I hear many people say that they avoid running in the winter due to the cold temperatures and slippery surfaces. With the right clothing, the cold has never been much of a problem for me. But icy pavement can be hazardous and frustrating.
This winter, I’ve been trying a few different inexpensive products that strap on to the bottom of my running shoes to provide more traction on the snow and ice. None of these are perfect, and they certainly aren’t meant for extreme conditions like climbing. No matter what type of traction aid you use, you should still be careful when walking and running on slippery surfaces. But products like these do make me feel more confident on my feet and more efficient as I push off the ground.
The first product that I tried is a set of Magic Spikers by Eisen. These are made of rubber with a set of metal spikes (AKA crampons) concentrated at the ball of each foot. I picked these up on clearance at a shoe store a couple years ago for about $10-15.
Pros: The ¼ inch spikes are robust and dig in to thick snow (fresh or packed down) really well. They offer good grip on ice, too (though I don’t trust them to do all the work – I’m still careful). They fit snuggly on my shoes, and the spikes have lasted well without any bending.
Cons: Since the spikes are inflexible and concentrated at the ball of the foot, they can be a little uncomfortable on clear sections of pavement. They would be better if there were some spikes on the heel, too, to even things out.
The second product that I’ve tried is a set of YakTrax Pro. Instead of spikes, the YakTrax use sets of crisscrossing rubber straps wrapped in wire coils. You basically get a diamond of coils under the forefoot and one under the heel. They cost me about $18 online.
Pros: Since the coils cover the whole length of the foot, my footfalls feel even on both snow and clear pavement. I like that I get some traction on the heel of my foot as well as at my toes. The YakTrax fit around my shoe with an additional Velcro strap across the top of the foot for extra security and adjustable fit.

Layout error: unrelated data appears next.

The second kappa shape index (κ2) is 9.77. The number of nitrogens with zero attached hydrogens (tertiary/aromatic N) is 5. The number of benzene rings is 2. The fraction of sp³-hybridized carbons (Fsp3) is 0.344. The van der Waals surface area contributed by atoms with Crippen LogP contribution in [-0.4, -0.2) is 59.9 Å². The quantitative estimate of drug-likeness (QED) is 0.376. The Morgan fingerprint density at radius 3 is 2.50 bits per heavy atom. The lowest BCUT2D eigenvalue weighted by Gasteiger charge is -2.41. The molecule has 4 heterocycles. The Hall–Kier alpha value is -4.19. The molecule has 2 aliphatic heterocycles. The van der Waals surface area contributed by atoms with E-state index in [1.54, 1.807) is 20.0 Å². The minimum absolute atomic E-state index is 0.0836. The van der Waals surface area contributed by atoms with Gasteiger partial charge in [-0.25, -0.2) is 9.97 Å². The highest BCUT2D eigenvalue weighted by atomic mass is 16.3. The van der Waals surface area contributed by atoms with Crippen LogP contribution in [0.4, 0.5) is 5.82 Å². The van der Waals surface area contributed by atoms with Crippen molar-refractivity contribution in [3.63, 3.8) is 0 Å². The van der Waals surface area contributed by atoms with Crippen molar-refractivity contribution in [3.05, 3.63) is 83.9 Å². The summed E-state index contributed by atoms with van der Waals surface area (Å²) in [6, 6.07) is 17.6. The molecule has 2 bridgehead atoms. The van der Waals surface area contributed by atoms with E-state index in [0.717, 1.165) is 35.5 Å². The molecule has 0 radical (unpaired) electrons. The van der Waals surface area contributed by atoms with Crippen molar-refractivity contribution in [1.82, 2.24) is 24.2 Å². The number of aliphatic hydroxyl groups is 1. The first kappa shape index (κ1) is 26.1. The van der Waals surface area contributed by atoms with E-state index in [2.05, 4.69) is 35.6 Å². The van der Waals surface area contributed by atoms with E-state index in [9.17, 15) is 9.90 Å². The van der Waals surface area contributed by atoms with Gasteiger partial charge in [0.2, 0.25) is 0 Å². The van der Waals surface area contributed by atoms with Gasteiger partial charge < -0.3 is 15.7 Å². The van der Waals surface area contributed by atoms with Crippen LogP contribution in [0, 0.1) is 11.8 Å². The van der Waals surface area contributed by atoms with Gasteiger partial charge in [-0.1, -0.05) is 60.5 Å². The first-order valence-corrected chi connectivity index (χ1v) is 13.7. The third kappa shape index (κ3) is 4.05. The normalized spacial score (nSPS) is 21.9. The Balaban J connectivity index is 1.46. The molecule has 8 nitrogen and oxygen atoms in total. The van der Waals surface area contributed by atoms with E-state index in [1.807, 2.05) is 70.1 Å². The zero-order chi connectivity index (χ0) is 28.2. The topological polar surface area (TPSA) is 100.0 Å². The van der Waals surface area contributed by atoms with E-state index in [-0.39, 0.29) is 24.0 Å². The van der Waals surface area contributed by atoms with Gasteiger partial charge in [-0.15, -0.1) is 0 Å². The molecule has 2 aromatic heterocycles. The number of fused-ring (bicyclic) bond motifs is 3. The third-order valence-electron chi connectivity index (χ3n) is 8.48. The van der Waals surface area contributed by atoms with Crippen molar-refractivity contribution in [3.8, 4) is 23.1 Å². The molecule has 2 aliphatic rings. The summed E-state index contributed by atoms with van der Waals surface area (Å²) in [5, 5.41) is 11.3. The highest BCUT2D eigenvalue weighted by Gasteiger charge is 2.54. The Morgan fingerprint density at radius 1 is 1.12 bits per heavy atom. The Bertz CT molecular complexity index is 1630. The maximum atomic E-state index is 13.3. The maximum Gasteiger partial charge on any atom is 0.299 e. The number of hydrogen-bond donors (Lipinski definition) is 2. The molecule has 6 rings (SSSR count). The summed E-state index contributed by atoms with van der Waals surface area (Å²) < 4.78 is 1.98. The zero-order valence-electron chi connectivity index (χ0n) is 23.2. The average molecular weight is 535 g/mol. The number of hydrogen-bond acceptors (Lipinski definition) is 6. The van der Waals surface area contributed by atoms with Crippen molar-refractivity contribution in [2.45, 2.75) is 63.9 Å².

Cons: The coils provide traction all over the foot, but they don’t dig in very deep. I miss the feeling that crampons provide when they grab pavement under the snow.
My hubby was actually the guinea pig for the third product in my review – a set of STABILicers Lite. While running together, he saw that I could stride more easily wearing my various types of spikes and asked for a set of his own. STABILicers Lite are made of rubber with traction pads (like on the bottom of snow boots) and small metal spikes at the balls of the feet and on the heels. They cost me about $15 online. There are other versions of the STABILicer with more robust spikes, so if they interest you, check out their website.
Pros: The STABILicers Lite seem to offer a little of both worlds. They provide spike traction both at the toes and heels and are comfortable on clear pavement. They fit snuggly on shoes. Note: After reading online reviews of the product, I decided to buy a size larger than what was recommended on the website. I’m glad I did, because they don’t stretch a ton.
Cons: The small spikes on these don’t dig in super deep, but they still make a difference in traction.
Overall, my preference is torn on these products. I have ended up choosing either the Magic Spikers or the YakTrax depending on the conditions that I plan to run on. That has worked well for me.
A whole array of similar products exist in stores and online, and I’d recommend giving one of them a try if you want a little more confidence running on slippery surfaces in the winter. Very few obstacles truly have to stop you from running. Low traction is certainly an easy and inexpensive one to overcome.
What solutions have you found for increased traction in the winter? Have you come up with any home-made options? I’d love to hear about them!
And if all else fails…you can always try a set of these...which I plan to do today, by the way. ;)